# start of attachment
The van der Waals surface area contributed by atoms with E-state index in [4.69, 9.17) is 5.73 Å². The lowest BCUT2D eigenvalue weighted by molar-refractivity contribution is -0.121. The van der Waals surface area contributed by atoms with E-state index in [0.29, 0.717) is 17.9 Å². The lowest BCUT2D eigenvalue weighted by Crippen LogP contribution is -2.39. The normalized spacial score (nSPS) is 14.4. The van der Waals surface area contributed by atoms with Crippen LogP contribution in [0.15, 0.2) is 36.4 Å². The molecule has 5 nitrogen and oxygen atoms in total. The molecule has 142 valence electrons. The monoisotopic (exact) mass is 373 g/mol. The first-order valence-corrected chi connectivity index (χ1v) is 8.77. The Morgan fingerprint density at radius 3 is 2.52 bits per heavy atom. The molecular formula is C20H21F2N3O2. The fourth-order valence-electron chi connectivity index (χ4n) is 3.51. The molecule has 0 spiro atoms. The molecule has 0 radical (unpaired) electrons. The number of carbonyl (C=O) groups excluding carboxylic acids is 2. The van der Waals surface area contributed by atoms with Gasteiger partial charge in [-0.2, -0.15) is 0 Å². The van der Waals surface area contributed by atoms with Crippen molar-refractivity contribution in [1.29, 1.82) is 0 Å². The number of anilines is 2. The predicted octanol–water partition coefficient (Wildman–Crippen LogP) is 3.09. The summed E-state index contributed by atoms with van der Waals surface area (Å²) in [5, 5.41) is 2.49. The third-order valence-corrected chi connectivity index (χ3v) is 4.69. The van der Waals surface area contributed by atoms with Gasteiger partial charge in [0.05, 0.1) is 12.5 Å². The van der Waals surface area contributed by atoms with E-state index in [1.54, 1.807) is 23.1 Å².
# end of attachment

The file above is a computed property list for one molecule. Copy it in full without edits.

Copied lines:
The van der Waals surface area contributed by atoms with E-state index in [4.69, 9.17) is 5.73 Å². The lowest BCUT2D eigenvalue weighted by molar-refractivity contribution is -0.121. The van der Waals surface area contributed by atoms with E-state index in [0.29, 0.717) is 17.9 Å². The lowest BCUT2D eigenvalue weighted by Crippen LogP contribution is -2.39. The normalized spacial score (nSPS) is 14.4. The van der Waals surface area contributed by atoms with Crippen LogP contribution in [0.15, 0.2) is 36.4 Å². The molecule has 5 nitrogen and oxygen atoms in total. The molecule has 142 valence electrons. The monoisotopic (exact) mass is 373 g/mol. The first-order valence-corrected chi connectivity index (χ1v) is 8.77. The Morgan fingerprint density at radius 3 is 2.52 bits per heavy atom. The molecular formula is C20H21F2N3O2. The fourth-order valence-electron chi connectivity index (χ4n) is 3.51. The molecule has 0 spiro atoms. The molecule has 0 radical (unpaired) electrons. The number of carbonyl (C=O) groups excluding carboxylic acids is 2. The van der Waals surface area contributed by atoms with Gasteiger partial charge in [-0.2, -0.15) is 0 Å². The van der Waals surface area contributed by atoms with Crippen molar-refractivity contribution in [1.29, 1.82) is 0 Å². The number of anilines is 2. The predicted octanol–water partition coefficient (Wildman–Crippen LogP) is 3.09. The summed E-state index contributed by atoms with van der Waals surface area (Å²) in [5, 5.41) is 2.49. The third-order valence-corrected chi connectivity index (χ3v) is 4.69. The van der Waals surface area contributed by atoms with Gasteiger partial charge in [0.05, 0.1) is 12.5 Å². The van der Waals surface area contributed by atoms with E-state index in [1.54, 1.807) is 23.1 Å².